California Mandates 25% Reduction in Water Usage

Amidst the worst drought in California’s recorded history, Governor Jerry Brown issued an Executive Order on April 1 announcing measures to cut back industrial and home water consumption. His plan mandates a 25 percent reduction in supply to California’s 400 water control agencies, and calls on the public to curb their usage by the same amount. Fines are expected for businesses and individuals who fail to comply.

The restrictions are an expansion of Brown’s initial drought emergency plan in January 2014. At the time, he issued his first statewide drought emergency, calling on California residents to voluntarily reduce water consumption by 20 percent. With rain still scarce and the drought’s effects multiplying, he’s lifted the ‘voluntary’ label, calling on water control agencies to enforce restrictions among their users.

Felicia Marcus, chairwoman of the California Resources Control Board, spoke on the urgency of the situation in an April interview with the New York Times.

“We are in a drought unlike one we’ve seen before, and we have to take actions that we haven’t taken before,” she said. “We are not getting the level of effort that the situation clearly warrants.”

Untouched by the restrictions is the agricultural industry, which uses 80 percent of California’s water supply. Owners of large farms are not subject to state mandates, as most draw water from sources outside the 400 control agencies. The burden, then, is expected to fall on small businesses and homeowners.

According to Professor of Environmental Analysis Char Miller PZ ’76, cities around the state have picked up slack where small towns like Claremont have not. Poorer citizens in and around Los Angeles, he said, have been among the most proactive conservers, in part because water prices have been rising and limiting their options.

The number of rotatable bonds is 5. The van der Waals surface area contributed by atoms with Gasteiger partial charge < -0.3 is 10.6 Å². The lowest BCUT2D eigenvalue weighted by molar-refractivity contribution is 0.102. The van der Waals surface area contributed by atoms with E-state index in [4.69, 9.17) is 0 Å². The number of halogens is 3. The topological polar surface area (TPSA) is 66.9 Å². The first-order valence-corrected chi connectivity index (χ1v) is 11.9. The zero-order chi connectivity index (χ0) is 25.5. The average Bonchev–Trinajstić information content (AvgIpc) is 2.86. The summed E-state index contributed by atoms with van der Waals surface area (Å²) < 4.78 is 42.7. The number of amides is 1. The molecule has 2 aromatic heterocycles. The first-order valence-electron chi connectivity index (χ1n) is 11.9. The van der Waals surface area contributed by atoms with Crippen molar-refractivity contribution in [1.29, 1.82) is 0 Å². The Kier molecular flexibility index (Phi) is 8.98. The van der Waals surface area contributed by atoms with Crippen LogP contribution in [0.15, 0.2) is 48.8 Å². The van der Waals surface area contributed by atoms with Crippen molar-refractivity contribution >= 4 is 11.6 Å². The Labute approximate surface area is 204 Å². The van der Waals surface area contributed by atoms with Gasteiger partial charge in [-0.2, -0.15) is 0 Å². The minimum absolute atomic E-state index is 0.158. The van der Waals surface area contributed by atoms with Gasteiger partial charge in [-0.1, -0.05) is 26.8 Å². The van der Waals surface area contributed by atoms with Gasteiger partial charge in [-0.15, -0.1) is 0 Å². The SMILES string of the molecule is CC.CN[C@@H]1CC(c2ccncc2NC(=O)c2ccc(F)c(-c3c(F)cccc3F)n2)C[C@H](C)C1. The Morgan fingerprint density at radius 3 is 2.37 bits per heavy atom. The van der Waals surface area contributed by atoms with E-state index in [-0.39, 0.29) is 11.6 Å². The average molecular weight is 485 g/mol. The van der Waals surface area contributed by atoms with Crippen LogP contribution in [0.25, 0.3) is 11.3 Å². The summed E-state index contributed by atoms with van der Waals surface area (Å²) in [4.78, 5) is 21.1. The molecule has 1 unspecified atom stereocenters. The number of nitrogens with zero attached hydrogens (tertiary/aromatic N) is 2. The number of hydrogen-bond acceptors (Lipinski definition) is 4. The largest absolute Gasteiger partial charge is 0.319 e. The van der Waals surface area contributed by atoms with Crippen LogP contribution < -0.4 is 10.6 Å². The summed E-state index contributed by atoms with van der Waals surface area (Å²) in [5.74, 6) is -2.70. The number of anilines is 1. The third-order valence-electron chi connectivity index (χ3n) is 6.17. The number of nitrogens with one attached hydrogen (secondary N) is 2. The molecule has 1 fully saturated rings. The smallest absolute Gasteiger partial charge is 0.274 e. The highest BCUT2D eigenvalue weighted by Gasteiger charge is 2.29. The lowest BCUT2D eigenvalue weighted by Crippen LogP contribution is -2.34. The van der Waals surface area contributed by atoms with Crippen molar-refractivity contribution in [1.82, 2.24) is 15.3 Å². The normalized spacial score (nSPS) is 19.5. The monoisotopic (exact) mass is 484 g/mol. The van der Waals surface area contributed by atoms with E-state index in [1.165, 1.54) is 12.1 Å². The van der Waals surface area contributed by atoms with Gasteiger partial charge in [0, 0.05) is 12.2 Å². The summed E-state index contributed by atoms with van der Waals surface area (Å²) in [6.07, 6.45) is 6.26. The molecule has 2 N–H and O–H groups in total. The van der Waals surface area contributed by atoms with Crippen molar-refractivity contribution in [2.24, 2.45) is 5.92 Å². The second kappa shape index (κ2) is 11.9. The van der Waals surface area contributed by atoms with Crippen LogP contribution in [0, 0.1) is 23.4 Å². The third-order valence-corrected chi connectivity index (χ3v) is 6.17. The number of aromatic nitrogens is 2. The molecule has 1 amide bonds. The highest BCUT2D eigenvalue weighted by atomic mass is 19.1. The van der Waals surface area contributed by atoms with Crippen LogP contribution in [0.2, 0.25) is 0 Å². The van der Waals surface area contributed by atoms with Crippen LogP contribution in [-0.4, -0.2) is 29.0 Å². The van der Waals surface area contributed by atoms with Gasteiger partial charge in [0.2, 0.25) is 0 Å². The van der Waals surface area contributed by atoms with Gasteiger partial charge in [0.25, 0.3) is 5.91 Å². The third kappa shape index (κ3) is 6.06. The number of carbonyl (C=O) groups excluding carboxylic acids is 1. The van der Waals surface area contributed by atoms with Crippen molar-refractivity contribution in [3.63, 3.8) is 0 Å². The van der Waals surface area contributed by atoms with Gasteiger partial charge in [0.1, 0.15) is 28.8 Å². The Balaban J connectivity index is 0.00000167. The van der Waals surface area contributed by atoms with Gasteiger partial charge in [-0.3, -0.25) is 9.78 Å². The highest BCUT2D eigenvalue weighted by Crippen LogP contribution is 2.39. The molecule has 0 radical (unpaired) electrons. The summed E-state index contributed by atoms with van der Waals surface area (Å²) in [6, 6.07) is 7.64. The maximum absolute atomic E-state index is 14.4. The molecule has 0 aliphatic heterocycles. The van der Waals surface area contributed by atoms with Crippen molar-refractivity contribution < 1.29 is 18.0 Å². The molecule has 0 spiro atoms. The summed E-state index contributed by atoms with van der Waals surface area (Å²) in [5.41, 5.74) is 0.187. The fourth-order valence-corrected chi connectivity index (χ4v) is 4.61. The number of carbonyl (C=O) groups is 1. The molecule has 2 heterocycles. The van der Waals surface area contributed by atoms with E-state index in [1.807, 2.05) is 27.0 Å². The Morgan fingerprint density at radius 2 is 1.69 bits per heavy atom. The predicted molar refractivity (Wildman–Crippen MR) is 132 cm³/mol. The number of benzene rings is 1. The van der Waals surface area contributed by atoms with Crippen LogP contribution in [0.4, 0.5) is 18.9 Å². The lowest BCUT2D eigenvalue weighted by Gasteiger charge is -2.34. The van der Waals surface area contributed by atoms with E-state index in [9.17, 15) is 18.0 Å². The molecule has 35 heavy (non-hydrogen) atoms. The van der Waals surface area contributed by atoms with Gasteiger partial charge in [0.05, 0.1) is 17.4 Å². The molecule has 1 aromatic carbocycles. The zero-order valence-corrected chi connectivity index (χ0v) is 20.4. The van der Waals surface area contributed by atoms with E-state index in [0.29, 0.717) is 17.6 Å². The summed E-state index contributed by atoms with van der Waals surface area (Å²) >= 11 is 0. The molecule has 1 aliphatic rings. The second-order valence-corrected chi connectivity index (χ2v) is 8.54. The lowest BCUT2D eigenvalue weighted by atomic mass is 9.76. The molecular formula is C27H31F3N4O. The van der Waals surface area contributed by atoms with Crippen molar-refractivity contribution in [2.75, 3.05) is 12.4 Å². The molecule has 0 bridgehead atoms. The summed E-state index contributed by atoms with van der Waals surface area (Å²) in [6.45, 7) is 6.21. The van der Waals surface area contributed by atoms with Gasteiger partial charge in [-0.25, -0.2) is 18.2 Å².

But in Claremont—where the median income is approximately $20,000 higher than that of California—citizens have been less vigilant. Over the past year, Claremont had an average of approximately 330 gallons of water consumed per citizen per day, a whopping 45 gallons higher than Beverly Hills, a city often cast as the exemplar of wasteful water consumption.

If this is to change, Miller said, a change in rhetoric is necessary.

“We have yet in Claremont been able to adopt the aesthetic that will help this process,” he said. “So the notion that ‘brown is the new green’ is going to be hard to drive in a ‘City of Trees.’ The logic has been for the last 125 years that cheap water should produce an east coast landscape—a true college in a garden. We have to shift that logic, we have to shift that rhetoric.”

Around the colleges, administrators and grounds and sustainability offices have been debating new ways to reinforce their own commitment to sustainability and increase their resourcefulness. The 5Cs have each outlined their sustainability plans, calling for infrastructure improvements such better monitoring technology and more water-efficient drip irrigation systems.

Pomona College’s Assistant Director of Sustainability Ginny Routhe spoke on the difficulties of adding to already aggressive water use policies.

“We are scratching our heads a little bit trying to figure out how we’re going to reduce 25 percent more than what we’ve already been reducing,” she said. “But we’re circling back to our sustainability action plan, identifying unused spaces for turf removal to try and take them out immediately.”

Sustainability offices are calling on students to do their part in reducing usage. Aside from reporting leaking or misfiring sprinklers, students can be more aware of how they use water by examining ways to reduce personal consumption.

Pomona environmental analysis professor Rick Hazlett agrees, arguing that change cannot happen without an active and informed student body.

“We have to model forms of behavior change for the 21st century that will capture the imagination and commitment/engagement of students in terms of energy, as well as water,” he said.

With forecasts cloudy over expected future rainfall and water availability, Miller stressed the urgency for colleges to get their acts together and create a careful optimism for the future. 

“I think house by house, garden by garden, streetscape by streetscape, acre by acre, we can make the change,” Miller said. “We just have to make it fast, we don’t have a lot of time. If we’re going to be the education thought leaders in this town alone, we’ve got to clean up our act and pound this argument about our drought action plans across the five colleges. There’s a lot more we can and should do.”